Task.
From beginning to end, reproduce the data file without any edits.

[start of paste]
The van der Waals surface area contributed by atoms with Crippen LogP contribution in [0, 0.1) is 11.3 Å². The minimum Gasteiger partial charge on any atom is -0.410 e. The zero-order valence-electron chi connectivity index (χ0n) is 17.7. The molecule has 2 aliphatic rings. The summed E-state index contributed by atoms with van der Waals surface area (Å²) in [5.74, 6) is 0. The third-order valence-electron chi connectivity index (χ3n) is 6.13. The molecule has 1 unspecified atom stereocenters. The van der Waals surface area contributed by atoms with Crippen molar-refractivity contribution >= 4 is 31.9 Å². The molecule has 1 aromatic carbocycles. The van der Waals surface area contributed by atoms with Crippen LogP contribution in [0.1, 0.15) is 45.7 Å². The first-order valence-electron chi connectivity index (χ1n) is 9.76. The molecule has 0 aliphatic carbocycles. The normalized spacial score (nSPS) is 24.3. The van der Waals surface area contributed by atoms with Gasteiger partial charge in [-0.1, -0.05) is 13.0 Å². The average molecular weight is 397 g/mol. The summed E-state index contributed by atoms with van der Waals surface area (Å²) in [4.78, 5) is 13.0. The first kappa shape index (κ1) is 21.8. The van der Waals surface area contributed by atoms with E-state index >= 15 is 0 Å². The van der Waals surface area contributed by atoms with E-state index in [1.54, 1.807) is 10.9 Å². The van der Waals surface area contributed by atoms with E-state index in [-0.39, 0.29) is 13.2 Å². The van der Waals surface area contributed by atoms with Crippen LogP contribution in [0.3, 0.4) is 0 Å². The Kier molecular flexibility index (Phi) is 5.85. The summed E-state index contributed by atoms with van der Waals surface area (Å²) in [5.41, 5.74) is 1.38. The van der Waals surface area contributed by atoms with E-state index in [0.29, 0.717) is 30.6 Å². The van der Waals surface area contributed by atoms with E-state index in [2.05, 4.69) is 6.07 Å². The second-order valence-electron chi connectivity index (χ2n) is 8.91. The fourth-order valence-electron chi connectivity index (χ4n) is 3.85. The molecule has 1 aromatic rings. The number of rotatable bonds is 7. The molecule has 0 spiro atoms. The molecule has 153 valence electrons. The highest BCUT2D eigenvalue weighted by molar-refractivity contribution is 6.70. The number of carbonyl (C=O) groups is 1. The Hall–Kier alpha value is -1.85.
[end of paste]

The van der Waals surface area contributed by atoms with Crippen LogP contribution in [0, 0.1) is 11.3 Å². The minimum Gasteiger partial charge on any atom is -0.410 e. The zero-order valence-electron chi connectivity index (χ0n) is 17.7. The molecule has 2 aliphatic rings. The summed E-state index contributed by atoms with van der Waals surface area (Å²) in [5.74, 6) is 0. The third-order valence-electron chi connectivity index (χ3n) is 6.13. The molecule has 1 unspecified atom stereocenters. The van der Waals surface area contributed by atoms with Crippen molar-refractivity contribution >= 4 is 31.9 Å². The molecule has 1 aromatic carbocycles. The van der Waals surface area contributed by atoms with Crippen LogP contribution in [0.1, 0.15) is 45.7 Å². The first-order valence-electron chi connectivity index (χ1n) is 9.76. The molecule has 0 aliphatic carbocycles. The normalized spacial score (nSPS) is 24.3. The van der Waals surface area contributed by atoms with Gasteiger partial charge in [-0.1, -0.05) is 13.0 Å². The average molecular weight is 397 g/mol. The summed E-state index contributed by atoms with van der Waals surface area (Å²) in [4.78, 5) is 13.0. The first kappa shape index (κ1) is 21.8. The van der Waals surface area contributed by atoms with E-state index >= 15 is 0 Å². The van der Waals surface area contributed by atoms with E-state index in [1.54, 1.807) is 10.9 Å². The van der Waals surface area contributed by atoms with E-state index in [-0.39, 0.29) is 13.2 Å². The van der Waals surface area contributed by atoms with Crippen LogP contribution in [0.3, 0.4) is 0 Å². The Kier molecular flexibility index (Phi) is 5.85. The summed E-state index contributed by atoms with van der Waals surface area (Å²) in [5.41, 5.74) is 1.38. The van der Waals surface area contributed by atoms with E-state index in [0.29, 0.717) is 30.6 Å². The van der Waals surface area contributed by atoms with E-state index in [2.05, 4.69) is 6.07 Å². The second-order valence-electron chi connectivity index (χ2n) is 8.91. The fourth-order valence-electron chi connectivity index (χ4n) is 3.85. The molecule has 1 aromatic rings. The number of rotatable bonds is 7. The molecule has 0 spiro atoms. The molecule has 153 valence electrons. The highest BCUT2D eigenvalue weighted by molar-refractivity contribution is 6.70. The number of carbonyl (C=O) groups is 1. The Hall–Kier alpha value is -1.85.